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Comfortable Speaking About Statistics?

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Statistics have been called “an engine of knowledge” by one risk management expert. And while it’s true that some business managers don’t have a fundamental grasp of statistical concepts, we also know there is opportunity for misuse of mathematics. Is statistics the “new grammar” or are efforts to attach certainty to life’s events doing more harm than good?

In May 2010’s issue of Wired Magazine, author Clive Thompson laments the poor mathematical literacy of his fellow citizens. For example, he cites people laughing at the concept of global warming as they face some of the harsher winters on record, or the extra-vocal debate on vaccines and possible links to autism. Mr. Thompson would tell us that it’s the trend lines that matter, and we too often look at the trees and miss the forest.

The problem, he says, is that “statistics is hard” and an overall understanding of this important discipline is severely lacking. He says, “If you don’t understand statistics, you don’t know what’s going on, and you can’t tell when you’re being lied to.”

Thompson is correct that statistics are difficult for most of us, and that thinking by the numbers takes training and much effort. It’s also true that one must understand statistical concepts, especially when percentages, populations, and probabilities are bandied about in business and technical press. However, broader acceptance of the power of statistics should be tempered with limitations of this mathematical science.

Before accepting any statistic, study or experiment as gospel, the following should be considered (there may be more…):

1. Assumptions: What are the assumptions underpinning the research? As seen from recent debate on CBO numbers for the U.S. health reform package, assumptions matter tremendously.
2. History: How much historical data was used in the study? What was the time scale? As seen from the 2008 financial crisis, the models used by Wall Street mavens often only took into account 10 years of data in judging the volatility and probability of failure of complex financial instruments.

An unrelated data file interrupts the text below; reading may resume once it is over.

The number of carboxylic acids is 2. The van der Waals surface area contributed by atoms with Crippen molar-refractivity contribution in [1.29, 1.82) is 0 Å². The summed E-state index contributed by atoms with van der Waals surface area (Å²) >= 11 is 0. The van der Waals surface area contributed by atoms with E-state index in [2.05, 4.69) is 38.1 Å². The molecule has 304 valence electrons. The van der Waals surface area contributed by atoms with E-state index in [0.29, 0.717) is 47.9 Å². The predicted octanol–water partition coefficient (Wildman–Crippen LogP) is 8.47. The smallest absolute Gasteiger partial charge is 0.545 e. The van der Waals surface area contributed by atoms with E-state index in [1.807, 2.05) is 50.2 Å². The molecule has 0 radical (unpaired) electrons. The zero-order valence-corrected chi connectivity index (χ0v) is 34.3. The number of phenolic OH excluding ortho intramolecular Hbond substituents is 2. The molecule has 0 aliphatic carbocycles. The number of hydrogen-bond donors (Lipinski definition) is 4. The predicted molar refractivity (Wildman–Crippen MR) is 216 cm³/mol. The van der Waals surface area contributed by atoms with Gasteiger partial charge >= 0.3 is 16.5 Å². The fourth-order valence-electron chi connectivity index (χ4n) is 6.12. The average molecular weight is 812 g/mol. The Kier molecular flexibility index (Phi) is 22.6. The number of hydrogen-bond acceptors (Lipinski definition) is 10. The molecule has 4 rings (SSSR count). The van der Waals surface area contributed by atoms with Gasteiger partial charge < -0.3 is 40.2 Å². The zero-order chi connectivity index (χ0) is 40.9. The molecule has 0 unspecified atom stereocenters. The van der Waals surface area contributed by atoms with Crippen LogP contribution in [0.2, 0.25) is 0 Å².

3. Samples: Are the samples selected randomly? From what populations? Is there enough data for statistical significance?
4. Data Quality: The output is only going to be as good as the quality of data feeding the analysis. Garbage in, garbage out.
5. Survivorship Bias: Author Nassim Taleb points out that “losers are often not in the sample.” Does the analysis include a population of survivors and those who also failed?
6. Falsification and Omission: Yes, in an era of IPCC’s Climate Gate, one needs to ascertain if data are hidden, missing or outliers ignored.
7. Association equals causation fallacy: Correlation does not equate to causation (a common mistake made by marketing and finance executives alike).
8. Proper Application of Statistics: The effective use of statistics by insurance actuaries, scientists, and even casino managers is well-documented. However, real danger results when mathematical concepts are used to denote certainty indecision-making and divining behavior of markets.

Now, please don’t get me wrong. Statistical analysis is very important for many industries (e.g., health care, transportation, and manufacturing). Statistics, however, can give us an illusion of control in a world that’s much more complex than our models suggest. Nassim Taleb, author of the Black Swan likes to remind us that “(real) life isn’t a casino.”

Statistical analysis is definitely a powerful gadget in the business manager’s decision-making toolkit. But one needs to understand the limitations of this science.

After all, Taleb points out that many of today’s statistical models work as though we have “full knowledge of the probability of future outcomes.” And this just isn’t so, especially when it comes to fat tails, or the “ten sigma” event. Indeed, sometimes those rare events have extremely large impacts. Were he alive today, the former captain of the Titanic, E.J. Smith would wholeheartedly agree.

Questions:
• Clive Thompson calls statistics "the language of data." How important is it for marketers to understand and apply statistical concepts?
• "Lies, damned lies, and statistics" is a phrase popularized by Mark Twain in the context of using statistics to unduly persuade, obfuscate or even swindle. Can statistics get its reputation back? If so, how?